Era un Gigante muy egoísta.Ahora, los pobres niños no tenía ningun sitio donde jugar.Intentaron jugar en la carretera, pero la carretera estaba muy polvorienta, llena de piedras y no les gustaba.Solían pasearse alrededor del muro alto cuando sus lecciones habían terminado , y hablaban del hermoso jardín de dentro.”¡Qué felices eramos allí ¡ “, se decian. Entoces llegó la primavera .Había florecillas y pajaritos por todo el país. Pero en el jardín del Gigante egoista seguía siendo invierno. Los pájaros no querian cantar en él porque no había niños, y los árboles se olvidaron de florecer. Una vez, una bonita flor asomó la cabeza por la hierba pero, cuando vio el aviso, tuvo pena por los niños, regresó bajo el suelo y se durmió.Los únicos que se alegraron fuero la nieve y el hielo.

Friday, May 13, 2011

English accents

English isn’t spoken in the same way in all the world. There are many different accents among native English speakers. In the video below actress Amy Walker introduces herself in 21 different accents . Which one do you think is her real accent ? Is she from London, Belfast, Toronto or perhaps Moscow ? Have you ever tried doing a different accent in your native language? Why not try doing this in English ? It’s fun !

Monday, May 9, 2011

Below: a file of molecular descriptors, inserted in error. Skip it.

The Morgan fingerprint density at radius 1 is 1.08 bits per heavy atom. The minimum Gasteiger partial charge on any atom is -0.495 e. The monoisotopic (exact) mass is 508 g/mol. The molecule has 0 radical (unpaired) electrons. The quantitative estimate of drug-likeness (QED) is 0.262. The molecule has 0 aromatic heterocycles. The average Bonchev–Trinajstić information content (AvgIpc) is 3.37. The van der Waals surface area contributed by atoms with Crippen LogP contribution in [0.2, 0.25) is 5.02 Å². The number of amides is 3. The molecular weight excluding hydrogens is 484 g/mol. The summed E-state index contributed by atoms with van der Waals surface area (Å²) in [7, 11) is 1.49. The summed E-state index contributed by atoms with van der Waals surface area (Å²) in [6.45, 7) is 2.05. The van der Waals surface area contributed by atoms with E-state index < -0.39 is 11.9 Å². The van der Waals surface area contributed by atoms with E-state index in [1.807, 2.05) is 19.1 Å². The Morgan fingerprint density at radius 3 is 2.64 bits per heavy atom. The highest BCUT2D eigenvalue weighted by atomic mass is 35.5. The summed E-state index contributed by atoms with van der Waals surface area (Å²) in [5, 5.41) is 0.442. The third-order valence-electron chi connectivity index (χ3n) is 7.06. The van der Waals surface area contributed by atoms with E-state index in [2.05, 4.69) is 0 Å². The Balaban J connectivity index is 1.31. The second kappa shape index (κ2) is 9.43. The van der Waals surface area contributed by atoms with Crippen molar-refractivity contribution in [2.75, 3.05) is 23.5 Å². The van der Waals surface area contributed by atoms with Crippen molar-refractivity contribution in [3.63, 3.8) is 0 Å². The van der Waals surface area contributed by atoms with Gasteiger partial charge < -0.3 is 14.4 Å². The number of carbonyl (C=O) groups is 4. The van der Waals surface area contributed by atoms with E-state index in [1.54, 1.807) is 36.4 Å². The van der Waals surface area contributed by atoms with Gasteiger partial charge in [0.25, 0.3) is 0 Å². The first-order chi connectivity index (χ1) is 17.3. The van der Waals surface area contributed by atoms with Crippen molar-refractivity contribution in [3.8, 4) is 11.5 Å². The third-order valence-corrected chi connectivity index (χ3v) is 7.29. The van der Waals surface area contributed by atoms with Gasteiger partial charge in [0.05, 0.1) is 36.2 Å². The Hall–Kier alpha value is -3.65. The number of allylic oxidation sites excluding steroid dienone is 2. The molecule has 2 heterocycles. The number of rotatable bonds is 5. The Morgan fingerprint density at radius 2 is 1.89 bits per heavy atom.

In, On or At Time

As we've already mentioned recently, in, on or at are prepositions that are often confused, when talking about places. And they are often confused when talking about time too! You see, while in means en in Spanish, en doesn't always mean in in English! Now, let's take a look at how we use in, on and at with time.

IN + intervals of time
He always does the housework in the morning.
The final game is in May.
She met her husband in 1990.

ON + days / dates
I get paid on the last Thursday of the month.
We arrived here on the first of May.
I’m always happy on my birthday.

AT + specific point in time / night / weekends
I have to wake up at 7 o'clock every morning.
The ghosts come out at night!
They get up late at the weekend.

Now, it's time for another quiz! The answers are in the comments below.
I went to the Pyrenees __ holiday for a week __ the end of December. We skied all morning. We stopped __ noon for lunch. __ the afternoon, we went skiing again. __ night, we went to the bar and socialized with other skiers. __ New Year's Eve, we had a party in the hotel lounge. We all talked about our highs and lows __ 2010, and what our expectations for the new year were. __ midnight, we uncorked the champagne. The next day, we woke up late. Everyone had hangovers. So nobody went skiing __ the first day of the year!

Friday, May 6, 2011

A short history of Britain. Part 6.

The Norman Conquest of 1066

" The Bayeux Tapestry" illustrates the Norman invasion and the Battle of Hastings.